Although, international prices had some contribution in tripling PIA’s losses for the year 2008, but the situation worsened, as documents available with this correspondent revealed, following a long trail of gross irregularities in purchases such as Rs30 crore worth of Zamzam water for Hajis at the cost of Rs 450 per can, a price around five times more than the previous purchases of Zam Zam water by the PIA.
Manipulations of ticket sales and cargo handling through travel agents in Pakistan and abroad left PIA with more losses that run into tens of crores of rupees.
PIA’s woes are aggravating as the management appointed on political reasons continues to oblige their masters by letting the PIA’s payroll to swell. While facing a record financial crunch and ever rising losses last year, PIA managing director obliged the PPP government by inducting 6,000 workers in the airline, which already had the highest employees per aircraft ratio in the world.
By adding 6,000 persons to its list of permanent employees, the PIA set a unique example in the airline industry worldwide because that was the period when even the most profit making airlines of the world were either laying off their staff or negotiating salary cut agreements with its employees.
“This was the last nail in PIA’s coffin,” said a member of the PIA Board of Directors, who had vigorously opposed the idea of fresh induction into the airline.
Merit has no play in either postings or transfers or even roster setting for flight crews in the airline but the worst display of flouting of transparency, rules and regulations was displayed when the PIA decided to induct fresh air hostesses a few weeks ago and inducted 12 air hostesses at the recommendation of PPP office-bearers of interior Sindh.
In total disregard to discipline and fair play, some of the employees who were thrown out of PIA on criminal charges were graciously reemployed and offered foreign postings.
TCP jolt exchequer
Unprecedented and fearless corruption plagued the Trading Corporation of Pakistan (TCP) and with it the national exchequer as the country lost billions of rupees when an influential federal minister, along with the same friend of the government high and mighty, manoeuvred the appointment of an income tax officer as the TCP chairman in the second half of last year.
This appointment preceded a well-hatched strategy to plunder the government’s trading activity such as procurement of fertilisers, sugar and wheat from international market and a blatant attempt to re-nationalise export of rice from Pakistan by procuring rice locally at an inflated price.
Simultaneously, the new handpicked chairman introduced non-transparent procedures, mostly through backroom deals, to import commodities and their shipping at grossly inflated rates and these imports were timed as such that the local markets could also be played for maximum profits.
To further maximise the profits to the loss of Pakistani national exchequer, new contracts to handle cargo (stevedoring) at ports were awarded at a price that was often thrice the price paid by the TCP for the similar job in the previous year.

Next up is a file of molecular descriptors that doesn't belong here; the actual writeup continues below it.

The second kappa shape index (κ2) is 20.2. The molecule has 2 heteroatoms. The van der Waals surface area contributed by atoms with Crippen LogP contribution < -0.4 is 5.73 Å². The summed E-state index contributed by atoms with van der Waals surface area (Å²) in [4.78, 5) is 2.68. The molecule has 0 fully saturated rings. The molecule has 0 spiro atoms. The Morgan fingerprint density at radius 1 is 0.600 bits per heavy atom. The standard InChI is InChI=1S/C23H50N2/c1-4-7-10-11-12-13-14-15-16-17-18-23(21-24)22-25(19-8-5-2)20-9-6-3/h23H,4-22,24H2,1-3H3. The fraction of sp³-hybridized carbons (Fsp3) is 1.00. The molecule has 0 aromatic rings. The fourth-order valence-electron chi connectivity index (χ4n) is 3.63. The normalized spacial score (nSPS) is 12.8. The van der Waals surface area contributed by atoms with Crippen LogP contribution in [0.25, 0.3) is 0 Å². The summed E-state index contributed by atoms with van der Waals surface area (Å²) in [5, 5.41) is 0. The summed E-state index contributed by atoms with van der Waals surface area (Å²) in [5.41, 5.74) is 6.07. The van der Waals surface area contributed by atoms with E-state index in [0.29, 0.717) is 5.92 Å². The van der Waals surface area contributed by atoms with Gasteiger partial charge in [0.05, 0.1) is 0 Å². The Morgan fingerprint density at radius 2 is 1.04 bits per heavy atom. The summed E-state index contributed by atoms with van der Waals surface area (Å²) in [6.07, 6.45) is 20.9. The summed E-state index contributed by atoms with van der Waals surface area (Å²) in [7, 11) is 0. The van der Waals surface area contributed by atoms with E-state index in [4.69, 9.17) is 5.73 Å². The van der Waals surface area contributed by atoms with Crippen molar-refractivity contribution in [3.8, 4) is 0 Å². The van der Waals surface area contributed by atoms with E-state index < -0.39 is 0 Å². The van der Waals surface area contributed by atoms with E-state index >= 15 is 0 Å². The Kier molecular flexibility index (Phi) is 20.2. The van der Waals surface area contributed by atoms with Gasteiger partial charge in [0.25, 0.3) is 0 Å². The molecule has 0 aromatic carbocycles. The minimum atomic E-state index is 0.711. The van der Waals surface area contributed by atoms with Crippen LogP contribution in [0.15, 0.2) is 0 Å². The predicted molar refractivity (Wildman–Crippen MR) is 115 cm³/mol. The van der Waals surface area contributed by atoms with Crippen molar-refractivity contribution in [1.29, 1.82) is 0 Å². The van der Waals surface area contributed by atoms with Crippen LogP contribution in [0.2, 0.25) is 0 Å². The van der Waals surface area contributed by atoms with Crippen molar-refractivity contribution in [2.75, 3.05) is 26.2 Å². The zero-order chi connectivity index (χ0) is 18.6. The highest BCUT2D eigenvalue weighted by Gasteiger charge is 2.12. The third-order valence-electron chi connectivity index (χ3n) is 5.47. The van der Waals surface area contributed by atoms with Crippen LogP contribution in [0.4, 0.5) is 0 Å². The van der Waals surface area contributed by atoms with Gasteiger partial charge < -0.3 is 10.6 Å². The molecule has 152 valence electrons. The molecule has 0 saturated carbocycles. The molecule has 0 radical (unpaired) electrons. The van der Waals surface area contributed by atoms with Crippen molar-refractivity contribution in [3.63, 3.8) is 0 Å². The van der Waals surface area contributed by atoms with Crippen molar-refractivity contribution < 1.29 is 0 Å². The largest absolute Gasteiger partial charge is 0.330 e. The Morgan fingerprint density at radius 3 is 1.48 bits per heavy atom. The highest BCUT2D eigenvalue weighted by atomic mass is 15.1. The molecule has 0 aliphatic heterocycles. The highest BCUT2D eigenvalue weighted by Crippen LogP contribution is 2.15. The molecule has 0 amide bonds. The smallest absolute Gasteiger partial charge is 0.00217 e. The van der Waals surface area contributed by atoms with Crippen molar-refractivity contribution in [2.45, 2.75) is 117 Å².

Inland transportation agreements with private transporters were so lucrative that they some time hired the government’s own National Logistics Cell (NLC), which incidentally failed to win the TCP work, for transportation of commodities from ports to destinations all over the country.
“These contracts were so lucrative that the favoured contractors some times outsourced their work and still made hefty profits notwithstanding the profit they shared with the TCP top management and their masters,” a well-informed TCP source said.
The situation took such a serious turn last year that Prime Minister Gilani had to intervene to stop the TCP, aided by a friend of high and mighty also the central figure in Pakistan Steel corruption, from an attempted informal re-nationalisation of the rice export from Pakistan by procuring rice from the local market at an inflated price.
“The rice operation alone cost the country about Rs 3 billion,” according to a TCP insider. But several TCP sources confirmed that an estimated loss of about Rs 20 billion was caused to the national exchequer by engineering ill-conceived, non-transparent import of Urea in the country last year.
The TCP sources pointed that the race to make quick money was so fast early this year that the TCP chairman routinely ignored objections of Transparency International Pakistan and parliamentary committees in awarding contracts to handpicked that had formed a cartel to monopolise the TCP work in blatant contravention to the government rules governed under the PPRA.
The corrupt TCP management apparently hit a jackpot when the government instructed the TCP to energise the Gwadar Port by ordering some commodity imports at the new port.
“A cursory examination of cargo handling contracts awarded for wheat imports at the Gwader Port will show that sums allowed for the work was five times more than the market price,” a knowledgeable TCP source said, while giving documentary evidence of incredibly low offers that were available to the TCP for the same job.
The stocks available with the TCP and import orders were manoeuvred with the sole idea of benefiting the vested interest with no remorse for the suffering of population. That’s why people of Pakistan are these days forced to buy sugar at an all-time record high price of about Rs 50 per kg. This price situation on sugar would run well into the month of Ramazan.
As the pie of corruption keeps expanding, so was the greed of the top TCP official and his masters until April this year when Minister for Commerce Makhdoom Amin Fahim in consultation with the prime minister decidedly removed the TCP chairman but without ordering probe into his actions.
National Bank jolted
The National Bank of Pakistan (NBP) is another national institution facing doubts about its health and deals concerning government linked individuals, companies and projects.